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Burj Dubai by Joi.

The Burj Dubai opened yesterday. It is staggeringly tall. Yes, the record for the world’s tallest building is broken every few years, as politicians and engineers try to inch their way ahead of their rivals. But this is not an incremental step, it is a quantum leap. This building is hundreds of metres higher than anything within shouting distance. At 828m it is about twice the height of the Empire State Building, and nearly three times higher than the Eiffel Tower.

Steve Rose captures some of the excitement and ambiguity about its construction:

We’re going to need a new word. The Burj Dubai doesn’t scrape the sky; it pierces it, like a slender silver needle, half a mile high. It’s only because Dubai never has any clouds that we can even see the tower’s top. And, judging by the images released so far, the view is more like looking out of a plane than a building. It has made reality a little less real.

The facts and figures about the tower are equally surreal – like the one about how it could be eight degrees cooler at the top than at the bottom, or the one about how you could watch the sunset at the bottom, then take a lift up to the top and watch it all over again. It’s a new order of tallness, even compared to its nearest rival, Taiwan’s Taipei 101, which it exceeds by more than 300 metres.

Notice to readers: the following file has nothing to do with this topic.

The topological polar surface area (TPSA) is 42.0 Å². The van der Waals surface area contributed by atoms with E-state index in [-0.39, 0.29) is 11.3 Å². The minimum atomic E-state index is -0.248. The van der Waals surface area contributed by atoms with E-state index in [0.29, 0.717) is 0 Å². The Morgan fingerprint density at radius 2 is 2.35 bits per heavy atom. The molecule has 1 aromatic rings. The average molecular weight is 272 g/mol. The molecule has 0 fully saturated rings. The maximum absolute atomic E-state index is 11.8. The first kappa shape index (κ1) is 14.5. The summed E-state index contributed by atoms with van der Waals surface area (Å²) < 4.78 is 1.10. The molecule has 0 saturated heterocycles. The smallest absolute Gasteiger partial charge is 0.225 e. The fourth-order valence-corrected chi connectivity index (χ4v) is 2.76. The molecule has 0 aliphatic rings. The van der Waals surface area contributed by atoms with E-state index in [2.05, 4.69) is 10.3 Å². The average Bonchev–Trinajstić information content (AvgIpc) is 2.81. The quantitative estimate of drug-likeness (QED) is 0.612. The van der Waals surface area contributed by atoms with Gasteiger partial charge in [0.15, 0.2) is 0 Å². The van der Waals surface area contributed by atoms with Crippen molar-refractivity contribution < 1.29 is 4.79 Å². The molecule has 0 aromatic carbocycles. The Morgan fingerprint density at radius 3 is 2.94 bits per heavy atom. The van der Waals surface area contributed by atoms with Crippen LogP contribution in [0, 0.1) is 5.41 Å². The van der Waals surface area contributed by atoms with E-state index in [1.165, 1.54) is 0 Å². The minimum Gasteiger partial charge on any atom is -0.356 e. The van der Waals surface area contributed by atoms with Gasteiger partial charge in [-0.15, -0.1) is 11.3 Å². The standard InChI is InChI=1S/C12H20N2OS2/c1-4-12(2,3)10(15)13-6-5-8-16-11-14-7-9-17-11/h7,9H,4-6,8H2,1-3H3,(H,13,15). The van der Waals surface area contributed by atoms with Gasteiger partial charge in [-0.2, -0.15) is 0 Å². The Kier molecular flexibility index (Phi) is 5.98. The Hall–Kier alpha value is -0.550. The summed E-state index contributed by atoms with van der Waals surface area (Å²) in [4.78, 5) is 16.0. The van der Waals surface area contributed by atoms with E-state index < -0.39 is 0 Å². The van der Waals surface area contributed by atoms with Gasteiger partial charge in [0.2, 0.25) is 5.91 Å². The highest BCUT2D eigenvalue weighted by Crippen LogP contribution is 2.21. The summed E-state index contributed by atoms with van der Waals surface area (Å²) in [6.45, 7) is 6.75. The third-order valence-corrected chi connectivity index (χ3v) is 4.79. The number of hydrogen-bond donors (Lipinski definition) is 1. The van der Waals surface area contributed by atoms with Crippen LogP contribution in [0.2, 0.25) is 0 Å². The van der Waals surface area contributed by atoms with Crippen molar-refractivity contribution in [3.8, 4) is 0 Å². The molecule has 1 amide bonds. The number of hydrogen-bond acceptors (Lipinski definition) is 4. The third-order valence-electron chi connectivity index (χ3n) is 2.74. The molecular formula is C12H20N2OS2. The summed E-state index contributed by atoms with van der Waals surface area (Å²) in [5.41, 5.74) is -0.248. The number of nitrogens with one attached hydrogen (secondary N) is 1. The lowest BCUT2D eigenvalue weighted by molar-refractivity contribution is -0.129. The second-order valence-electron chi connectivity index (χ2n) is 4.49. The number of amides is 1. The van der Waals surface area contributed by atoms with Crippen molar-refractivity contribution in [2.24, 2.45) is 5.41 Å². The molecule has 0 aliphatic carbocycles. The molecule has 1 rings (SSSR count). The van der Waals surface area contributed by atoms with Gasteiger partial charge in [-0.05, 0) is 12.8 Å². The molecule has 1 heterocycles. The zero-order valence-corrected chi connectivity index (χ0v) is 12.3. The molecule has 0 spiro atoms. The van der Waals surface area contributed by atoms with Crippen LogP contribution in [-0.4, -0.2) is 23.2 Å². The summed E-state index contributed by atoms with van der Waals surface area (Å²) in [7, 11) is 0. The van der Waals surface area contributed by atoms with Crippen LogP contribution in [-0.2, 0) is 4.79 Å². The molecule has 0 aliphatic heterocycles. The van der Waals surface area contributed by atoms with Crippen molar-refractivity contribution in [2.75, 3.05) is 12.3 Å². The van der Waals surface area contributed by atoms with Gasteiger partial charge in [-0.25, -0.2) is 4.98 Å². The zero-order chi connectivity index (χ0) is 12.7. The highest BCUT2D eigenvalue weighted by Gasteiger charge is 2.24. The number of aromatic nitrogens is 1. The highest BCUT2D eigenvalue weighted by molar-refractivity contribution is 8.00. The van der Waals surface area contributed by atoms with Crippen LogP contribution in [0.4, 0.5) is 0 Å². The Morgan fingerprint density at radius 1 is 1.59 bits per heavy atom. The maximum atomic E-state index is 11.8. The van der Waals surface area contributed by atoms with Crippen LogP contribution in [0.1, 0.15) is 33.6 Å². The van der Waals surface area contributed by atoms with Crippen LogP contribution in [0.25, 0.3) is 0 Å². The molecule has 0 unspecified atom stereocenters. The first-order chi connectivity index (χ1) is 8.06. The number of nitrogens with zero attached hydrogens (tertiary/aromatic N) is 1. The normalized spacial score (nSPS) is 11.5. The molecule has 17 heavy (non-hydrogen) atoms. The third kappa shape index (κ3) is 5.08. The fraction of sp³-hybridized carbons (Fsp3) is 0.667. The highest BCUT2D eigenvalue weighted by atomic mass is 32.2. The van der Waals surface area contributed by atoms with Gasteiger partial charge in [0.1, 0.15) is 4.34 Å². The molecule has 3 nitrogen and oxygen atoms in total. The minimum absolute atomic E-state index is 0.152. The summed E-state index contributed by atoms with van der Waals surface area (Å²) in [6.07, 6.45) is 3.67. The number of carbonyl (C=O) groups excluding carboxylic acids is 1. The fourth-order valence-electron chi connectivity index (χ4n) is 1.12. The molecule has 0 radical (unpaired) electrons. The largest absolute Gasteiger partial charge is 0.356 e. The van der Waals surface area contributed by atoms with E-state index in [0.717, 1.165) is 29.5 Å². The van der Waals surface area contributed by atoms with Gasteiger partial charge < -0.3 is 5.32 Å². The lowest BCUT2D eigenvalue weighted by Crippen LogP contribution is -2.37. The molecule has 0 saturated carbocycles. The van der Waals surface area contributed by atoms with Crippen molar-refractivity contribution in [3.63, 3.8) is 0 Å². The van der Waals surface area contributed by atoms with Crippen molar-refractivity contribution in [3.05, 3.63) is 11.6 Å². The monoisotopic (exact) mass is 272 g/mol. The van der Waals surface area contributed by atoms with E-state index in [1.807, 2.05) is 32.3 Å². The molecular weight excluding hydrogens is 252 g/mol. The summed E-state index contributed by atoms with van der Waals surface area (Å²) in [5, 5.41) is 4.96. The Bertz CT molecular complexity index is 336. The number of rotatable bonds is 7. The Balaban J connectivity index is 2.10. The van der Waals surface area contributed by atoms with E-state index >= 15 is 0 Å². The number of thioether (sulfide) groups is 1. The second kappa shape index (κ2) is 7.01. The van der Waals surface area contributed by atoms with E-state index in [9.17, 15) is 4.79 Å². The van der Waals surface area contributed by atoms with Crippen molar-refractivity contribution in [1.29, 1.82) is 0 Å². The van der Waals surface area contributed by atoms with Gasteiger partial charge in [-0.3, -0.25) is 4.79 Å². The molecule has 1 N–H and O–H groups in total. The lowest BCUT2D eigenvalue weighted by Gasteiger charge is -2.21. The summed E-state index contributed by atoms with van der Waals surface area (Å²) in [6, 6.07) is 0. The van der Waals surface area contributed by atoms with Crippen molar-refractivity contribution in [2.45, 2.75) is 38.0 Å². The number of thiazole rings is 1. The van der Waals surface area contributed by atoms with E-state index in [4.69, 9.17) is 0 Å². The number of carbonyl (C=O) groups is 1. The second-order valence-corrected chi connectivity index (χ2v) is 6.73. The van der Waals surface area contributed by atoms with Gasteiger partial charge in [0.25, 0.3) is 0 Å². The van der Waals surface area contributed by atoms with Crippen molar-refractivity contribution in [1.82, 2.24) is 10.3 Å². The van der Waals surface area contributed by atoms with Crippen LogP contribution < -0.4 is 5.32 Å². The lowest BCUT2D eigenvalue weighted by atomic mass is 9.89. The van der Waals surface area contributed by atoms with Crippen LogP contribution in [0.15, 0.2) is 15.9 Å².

But, beyond height, is there anything to celebrate here? From our current perspective, the Burj Dubai symbolises catastrophic excess – of money, confidence, ambition, energy consumption. And the fact that it will most likely stand empty for years to come has been noted with great satisfaction here in the west. But isn’t this how we’ve responded to every tall structure of note, from Babel onwards? And even its many critics have to admit the tower is a rather stunning piece of architecture. Chiefly designed by Adrian Smith, formerly of skyscraper specialists SOM, and engineer Bill Baker, it is beautifully sleek and elegant, rising in a graceful series of silver tubes of different heights. It looks less like a single tower than a cluster of towers, an organic formation rather than a self-consciously iconic object. This is surely the best-looking tall building since New York’s Chrysler and the Empire State in the 1930s.

I remember building towers as a child, out of alphabet bricks, wooden blocks, lego pieces, cardboard boxes – anything at all. And digging holes in the sand on holidays to see how deep I could go: deeper than my own height, deep enough for it to get dangerous. Dad broke my heart by ordering me to cave them in when we left the beach, in case anyone fell in during the night.

Burj Dubai Aerial Shot 103 by Sgt Caboose.

There is something primeval about height and depth (and span…bridges again!). There is a purity about the sense of wonder one experiences within these encounters. I recognise all the social and economic and political ambiguities, but I am still awestruck by this building.